Intel made history for the Olympic Winter Games when 1,218 Intel Shooting Star drones were flown at once, representing a new Guinness World Record for the most unmanned aerial vehicles airborne simultaneusly.
Kicking off the 2018 Olympic Winter Games in PyeongChang, South Korea, viewers from around the globe watched the record-breaking light show during the opening ceremony. The show surpassed Intel’s previous record of 500 drones flown simultaneously in Germany in 2016.
Intel says it designed and developed custom animations for the pre-recorded opening ceremony and nightly victory ceremony performances. This includes animations of different sports and various Olympic-related logos, including the formation of the iconic Olympic rings.
“The Olympics are a time when the sports and entertainment industries are buzzing with record-setting performances, so it was the perfect stage for Intel Shooting Star drones and our team to set their own kind of record,” says Natalie Cheung, general manager of Intel’s drone light show team.
“It’s been exciting for us to partner with Intel on the Winter Olympics, as they continue to push the limits with their advanced drone light show technologies,” adds Sam Prosser, commercial director EMEA APAC Guinness World Records. “From flying 100 drones simultaneously in 2015, to 500 drones in 2016, and now more than 1,000 drones, the sky is the limit with entertaining through Intel drone light shows.”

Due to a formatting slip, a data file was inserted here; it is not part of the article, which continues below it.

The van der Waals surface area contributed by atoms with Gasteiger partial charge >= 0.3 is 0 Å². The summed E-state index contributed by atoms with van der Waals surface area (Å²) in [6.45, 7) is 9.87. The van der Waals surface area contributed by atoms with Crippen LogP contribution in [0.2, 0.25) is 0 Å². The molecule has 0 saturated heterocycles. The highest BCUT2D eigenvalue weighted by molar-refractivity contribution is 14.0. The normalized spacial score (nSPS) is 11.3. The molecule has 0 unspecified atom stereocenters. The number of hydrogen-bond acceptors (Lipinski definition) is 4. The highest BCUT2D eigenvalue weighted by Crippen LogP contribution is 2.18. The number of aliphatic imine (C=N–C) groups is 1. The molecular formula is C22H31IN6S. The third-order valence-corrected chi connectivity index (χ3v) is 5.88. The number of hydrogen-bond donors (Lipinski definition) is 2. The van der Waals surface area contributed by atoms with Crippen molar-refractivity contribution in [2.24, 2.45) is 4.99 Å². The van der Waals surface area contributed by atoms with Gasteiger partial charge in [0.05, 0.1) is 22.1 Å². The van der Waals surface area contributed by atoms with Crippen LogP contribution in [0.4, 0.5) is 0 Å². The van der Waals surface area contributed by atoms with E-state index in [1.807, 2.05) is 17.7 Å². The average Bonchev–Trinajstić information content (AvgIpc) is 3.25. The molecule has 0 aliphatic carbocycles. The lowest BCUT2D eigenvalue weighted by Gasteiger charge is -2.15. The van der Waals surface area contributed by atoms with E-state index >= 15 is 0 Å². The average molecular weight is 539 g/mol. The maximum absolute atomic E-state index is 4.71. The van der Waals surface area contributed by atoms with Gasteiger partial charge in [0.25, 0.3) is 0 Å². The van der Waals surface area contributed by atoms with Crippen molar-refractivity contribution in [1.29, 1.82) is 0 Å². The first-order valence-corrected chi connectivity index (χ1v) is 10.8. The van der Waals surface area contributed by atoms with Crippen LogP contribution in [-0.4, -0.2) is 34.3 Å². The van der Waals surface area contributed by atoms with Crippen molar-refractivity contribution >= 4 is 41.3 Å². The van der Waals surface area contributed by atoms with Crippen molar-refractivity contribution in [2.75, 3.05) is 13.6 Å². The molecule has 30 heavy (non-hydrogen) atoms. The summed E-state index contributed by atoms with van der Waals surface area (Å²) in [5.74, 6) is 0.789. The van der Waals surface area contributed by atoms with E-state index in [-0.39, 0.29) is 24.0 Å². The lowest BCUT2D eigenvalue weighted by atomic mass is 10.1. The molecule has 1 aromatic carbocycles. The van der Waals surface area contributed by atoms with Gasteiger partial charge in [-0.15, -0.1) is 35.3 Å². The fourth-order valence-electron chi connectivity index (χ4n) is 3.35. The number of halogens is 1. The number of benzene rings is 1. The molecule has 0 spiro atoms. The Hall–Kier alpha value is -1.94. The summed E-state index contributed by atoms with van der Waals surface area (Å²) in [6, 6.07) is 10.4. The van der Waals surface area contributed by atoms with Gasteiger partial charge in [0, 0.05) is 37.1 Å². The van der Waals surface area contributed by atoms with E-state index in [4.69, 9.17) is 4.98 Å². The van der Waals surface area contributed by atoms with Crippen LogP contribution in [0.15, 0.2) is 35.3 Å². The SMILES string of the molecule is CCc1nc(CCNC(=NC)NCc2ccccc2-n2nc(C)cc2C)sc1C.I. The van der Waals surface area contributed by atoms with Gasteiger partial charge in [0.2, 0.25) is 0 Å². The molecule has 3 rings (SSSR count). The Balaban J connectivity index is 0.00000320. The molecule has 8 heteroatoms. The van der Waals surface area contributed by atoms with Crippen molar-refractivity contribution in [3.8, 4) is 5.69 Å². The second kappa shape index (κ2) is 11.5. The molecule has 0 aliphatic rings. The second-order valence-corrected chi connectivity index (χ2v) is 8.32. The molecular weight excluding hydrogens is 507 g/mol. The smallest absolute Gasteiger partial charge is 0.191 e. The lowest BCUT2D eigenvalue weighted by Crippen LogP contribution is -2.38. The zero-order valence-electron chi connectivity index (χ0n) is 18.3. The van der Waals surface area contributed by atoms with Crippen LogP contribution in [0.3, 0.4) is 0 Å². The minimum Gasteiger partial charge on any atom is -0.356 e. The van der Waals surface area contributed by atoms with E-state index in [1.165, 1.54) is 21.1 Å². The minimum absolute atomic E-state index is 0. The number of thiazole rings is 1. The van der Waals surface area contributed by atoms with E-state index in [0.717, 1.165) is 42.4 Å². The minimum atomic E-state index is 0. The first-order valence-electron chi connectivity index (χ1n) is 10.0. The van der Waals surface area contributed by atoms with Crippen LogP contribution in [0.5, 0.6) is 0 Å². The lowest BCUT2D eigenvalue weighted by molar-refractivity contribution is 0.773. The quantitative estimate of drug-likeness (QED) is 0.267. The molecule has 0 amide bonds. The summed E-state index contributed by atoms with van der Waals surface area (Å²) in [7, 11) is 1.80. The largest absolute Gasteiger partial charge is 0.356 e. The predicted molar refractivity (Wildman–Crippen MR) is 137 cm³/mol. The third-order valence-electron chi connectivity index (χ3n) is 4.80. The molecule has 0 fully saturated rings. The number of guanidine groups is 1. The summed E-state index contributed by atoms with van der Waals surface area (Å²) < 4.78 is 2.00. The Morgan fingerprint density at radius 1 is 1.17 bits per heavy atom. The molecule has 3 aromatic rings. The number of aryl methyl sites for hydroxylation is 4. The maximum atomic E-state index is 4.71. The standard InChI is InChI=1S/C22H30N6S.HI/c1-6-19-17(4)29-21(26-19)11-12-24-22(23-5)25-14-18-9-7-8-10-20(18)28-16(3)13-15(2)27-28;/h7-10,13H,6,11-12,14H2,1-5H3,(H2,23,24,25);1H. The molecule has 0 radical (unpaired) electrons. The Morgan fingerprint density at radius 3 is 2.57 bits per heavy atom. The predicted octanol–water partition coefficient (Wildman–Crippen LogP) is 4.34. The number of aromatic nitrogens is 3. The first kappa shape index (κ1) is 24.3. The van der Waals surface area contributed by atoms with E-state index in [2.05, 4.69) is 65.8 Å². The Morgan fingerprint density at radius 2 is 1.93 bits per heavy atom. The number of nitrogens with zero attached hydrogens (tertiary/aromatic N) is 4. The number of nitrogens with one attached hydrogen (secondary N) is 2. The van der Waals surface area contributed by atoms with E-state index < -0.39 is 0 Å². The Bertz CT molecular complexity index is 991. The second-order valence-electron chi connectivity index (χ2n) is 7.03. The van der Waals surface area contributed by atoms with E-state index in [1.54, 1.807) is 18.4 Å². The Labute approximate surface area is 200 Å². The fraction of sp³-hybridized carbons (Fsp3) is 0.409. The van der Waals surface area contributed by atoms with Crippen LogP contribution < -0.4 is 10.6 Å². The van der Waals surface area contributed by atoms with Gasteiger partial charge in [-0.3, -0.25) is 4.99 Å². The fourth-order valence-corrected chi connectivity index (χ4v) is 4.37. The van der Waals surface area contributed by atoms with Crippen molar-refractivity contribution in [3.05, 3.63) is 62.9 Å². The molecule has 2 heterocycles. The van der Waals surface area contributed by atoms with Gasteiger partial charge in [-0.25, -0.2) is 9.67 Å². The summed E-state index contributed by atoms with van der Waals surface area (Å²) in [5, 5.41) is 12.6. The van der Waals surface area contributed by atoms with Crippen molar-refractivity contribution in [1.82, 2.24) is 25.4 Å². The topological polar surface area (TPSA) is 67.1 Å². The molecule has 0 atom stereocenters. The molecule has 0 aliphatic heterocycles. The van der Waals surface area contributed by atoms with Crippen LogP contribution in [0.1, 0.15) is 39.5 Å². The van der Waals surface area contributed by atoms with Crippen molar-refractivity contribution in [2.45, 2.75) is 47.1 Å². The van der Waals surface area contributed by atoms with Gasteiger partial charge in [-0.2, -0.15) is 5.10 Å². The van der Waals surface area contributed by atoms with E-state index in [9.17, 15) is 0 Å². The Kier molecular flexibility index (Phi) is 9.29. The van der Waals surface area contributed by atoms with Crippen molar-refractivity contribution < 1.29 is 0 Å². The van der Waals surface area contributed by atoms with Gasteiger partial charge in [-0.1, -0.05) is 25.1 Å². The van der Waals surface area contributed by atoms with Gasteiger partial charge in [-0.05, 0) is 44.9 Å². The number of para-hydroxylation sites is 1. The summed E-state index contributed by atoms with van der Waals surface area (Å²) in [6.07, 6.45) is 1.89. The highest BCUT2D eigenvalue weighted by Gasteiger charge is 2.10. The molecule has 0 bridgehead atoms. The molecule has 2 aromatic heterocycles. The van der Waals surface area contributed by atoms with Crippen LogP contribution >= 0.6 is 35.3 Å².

According to a statement from Intel, a live show was also supposed to be a part of the opening ceremony but was canceled due to “impromptu logistical changes.”
“The live light show was in addition to the record-breaking flight that was performed in advance and shown during the ceremony,” the company clarifies.
In addition, the PyeongChang Organizing Committee for the 2018 Olympic & Paralympic Winter Games (POCOG) says in a statement, “Our ceremonies team worked with Intel on having a live drone light show during the opening ceremony. During the ceremony, POCOG made the decision to not go ahead with the show because there were too many spectators standing in the area where the live drone show was supposed to take place.”
Following the opening ceremony, Intel also ran a 30-second ad spot featuring Intel Shooting Star drones and their entertainment possibilities. The company says its drone technology will enhance the Olympics through 2024.
The Intel Shooting Star drones, specifically designed for entertainment purposes, are equipped with LED lights that can create countless color combinations and be programmed for any animation. The fleet of drones is controlled by one pilot, notes Intel. Previous performances have taken place at CES 2018, Super Bowl LI, Walt Disney World, Dodger Stadium and Coachella.
“We are honored to have Intel drones playing several roles at the Olympic Games,” says Anil Nanduri, vice president and general manager of the Intel Drone Group. “Not unlike the athletes competing in the events, we continue to push to innovate and develop the drone technologies that inspire people all over the world.”